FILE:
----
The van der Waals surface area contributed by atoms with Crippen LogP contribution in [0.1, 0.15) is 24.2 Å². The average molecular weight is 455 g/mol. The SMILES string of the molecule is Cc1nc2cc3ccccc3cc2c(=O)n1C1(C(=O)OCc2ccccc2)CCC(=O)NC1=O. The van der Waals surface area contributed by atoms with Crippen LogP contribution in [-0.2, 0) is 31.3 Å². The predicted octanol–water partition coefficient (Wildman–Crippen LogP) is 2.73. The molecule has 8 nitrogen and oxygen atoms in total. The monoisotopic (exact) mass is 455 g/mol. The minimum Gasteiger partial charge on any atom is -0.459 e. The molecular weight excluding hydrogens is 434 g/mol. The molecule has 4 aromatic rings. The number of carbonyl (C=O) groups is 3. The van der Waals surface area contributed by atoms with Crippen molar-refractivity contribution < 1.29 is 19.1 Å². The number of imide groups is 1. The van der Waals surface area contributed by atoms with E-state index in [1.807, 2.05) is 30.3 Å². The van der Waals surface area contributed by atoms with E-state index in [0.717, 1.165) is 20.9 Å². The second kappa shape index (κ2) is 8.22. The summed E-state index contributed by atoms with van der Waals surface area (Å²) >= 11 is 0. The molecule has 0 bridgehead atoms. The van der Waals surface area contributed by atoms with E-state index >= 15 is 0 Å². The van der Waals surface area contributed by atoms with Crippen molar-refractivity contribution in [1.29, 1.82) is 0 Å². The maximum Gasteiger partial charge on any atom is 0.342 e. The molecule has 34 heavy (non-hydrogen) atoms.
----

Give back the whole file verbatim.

The van der Waals surface area contributed by atoms with Crippen LogP contribution in [0.1, 0.15) is 24.2 Å². The average molecular weight is 455 g/mol. The SMILES string of the molecule is Cc1nc2cc3ccccc3cc2c(=O)n1C1(C(=O)OCc2ccccc2)CCC(=O)NC1=O. The van der Waals surface area contributed by atoms with Crippen LogP contribution in [-0.2, 0) is 31.3 Å². The predicted octanol–water partition coefficient (Wildman–Crippen LogP) is 2.73. The molecule has 8 nitrogen and oxygen atoms in total. The monoisotopic (exact) mass is 455 g/mol. The minimum Gasteiger partial charge on any atom is -0.459 e. The molecular weight excluding hydrogens is 434 g/mol. The molecule has 4 aromatic rings. The number of carbonyl (C=O) groups is 3. The van der Waals surface area contributed by atoms with Crippen molar-refractivity contribution < 1.29 is 19.1 Å². The number of imide groups is 1. The van der Waals surface area contributed by atoms with E-state index in [1.807, 2.05) is 30.3 Å². The van der Waals surface area contributed by atoms with E-state index in [0.717, 1.165) is 20.9 Å². The second kappa shape index (κ2) is 8.22. The summed E-state index contributed by atoms with van der Waals surface area (Å²) >= 11 is 0. The molecule has 0 bridgehead atoms. The van der Waals surface area contributed by atoms with E-state index >= 15 is 0 Å². The van der Waals surface area contributed by atoms with Crippen molar-refractivity contribution in [1.29, 1.82) is 0 Å². The maximum Gasteiger partial charge on any atom is 0.342 e. The molecule has 34 heavy (non-hydrogen) atoms.